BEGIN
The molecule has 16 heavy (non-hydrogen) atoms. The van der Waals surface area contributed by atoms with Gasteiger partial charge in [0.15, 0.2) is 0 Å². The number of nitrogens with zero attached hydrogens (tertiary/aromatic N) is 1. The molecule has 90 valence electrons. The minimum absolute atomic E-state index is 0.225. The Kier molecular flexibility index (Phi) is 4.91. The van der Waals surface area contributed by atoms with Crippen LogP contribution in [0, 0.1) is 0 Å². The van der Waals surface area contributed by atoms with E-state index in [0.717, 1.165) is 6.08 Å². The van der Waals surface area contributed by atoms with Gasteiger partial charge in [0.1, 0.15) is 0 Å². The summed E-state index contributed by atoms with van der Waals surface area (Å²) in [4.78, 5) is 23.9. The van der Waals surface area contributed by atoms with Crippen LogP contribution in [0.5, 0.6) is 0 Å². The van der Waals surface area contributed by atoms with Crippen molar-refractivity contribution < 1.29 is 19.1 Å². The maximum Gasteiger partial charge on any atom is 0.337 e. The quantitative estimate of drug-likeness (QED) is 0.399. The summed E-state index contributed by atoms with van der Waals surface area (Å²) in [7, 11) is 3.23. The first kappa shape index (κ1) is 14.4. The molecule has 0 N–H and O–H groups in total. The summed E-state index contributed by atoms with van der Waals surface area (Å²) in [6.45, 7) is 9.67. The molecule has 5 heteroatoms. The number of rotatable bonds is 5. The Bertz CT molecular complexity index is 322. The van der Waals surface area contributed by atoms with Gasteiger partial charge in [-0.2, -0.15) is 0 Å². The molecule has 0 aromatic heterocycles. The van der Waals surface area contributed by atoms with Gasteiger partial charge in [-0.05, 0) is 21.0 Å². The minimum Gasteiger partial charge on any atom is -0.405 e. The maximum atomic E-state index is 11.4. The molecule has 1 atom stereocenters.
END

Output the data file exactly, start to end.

The molecule has 16 heavy (non-hydrogen) atoms. The van der Waals surface area contributed by atoms with Gasteiger partial charge in [0.15, 0.2) is 0 Å². The number of nitrogens with zero attached hydrogens (tertiary/aromatic N) is 1. The molecule has 90 valence electrons. The minimum absolute atomic E-state index is 0.225. The Kier molecular flexibility index (Phi) is 4.91. The van der Waals surface area contributed by atoms with Crippen LogP contribution in [0, 0.1) is 0 Å². The van der Waals surface area contributed by atoms with E-state index in [0.717, 1.165) is 6.08 Å². The van der Waals surface area contributed by atoms with Gasteiger partial charge in [0.1, 0.15) is 0 Å². The summed E-state index contributed by atoms with van der Waals surface area (Å²) in [4.78, 5) is 23.9. The van der Waals surface area contributed by atoms with Crippen LogP contribution in [0.5, 0.6) is 0 Å². The van der Waals surface area contributed by atoms with Crippen molar-refractivity contribution < 1.29 is 19.1 Å². The maximum Gasteiger partial charge on any atom is 0.337 e. The quantitative estimate of drug-likeness (QED) is 0.399. The summed E-state index contributed by atoms with van der Waals surface area (Å²) in [7, 11) is 3.23. The first kappa shape index (κ1) is 14.4. The molecule has 0 N–H and O–H groups in total. The summed E-state index contributed by atoms with van der Waals surface area (Å²) in [6.45, 7) is 9.67. The molecule has 5 heteroatoms. The number of rotatable bonds is 5. The Bertz CT molecular complexity index is 322. The van der Waals surface area contributed by atoms with Gasteiger partial charge in [-0.2, -0.15) is 0 Å². The molecule has 0 aromatic heterocycles. The van der Waals surface area contributed by atoms with Gasteiger partial charge in [-0.05, 0) is 21.0 Å². The minimum Gasteiger partial charge on any atom is -0.405 e. The maximum atomic E-state index is 11.4. The molecule has 1 atom stereocenters.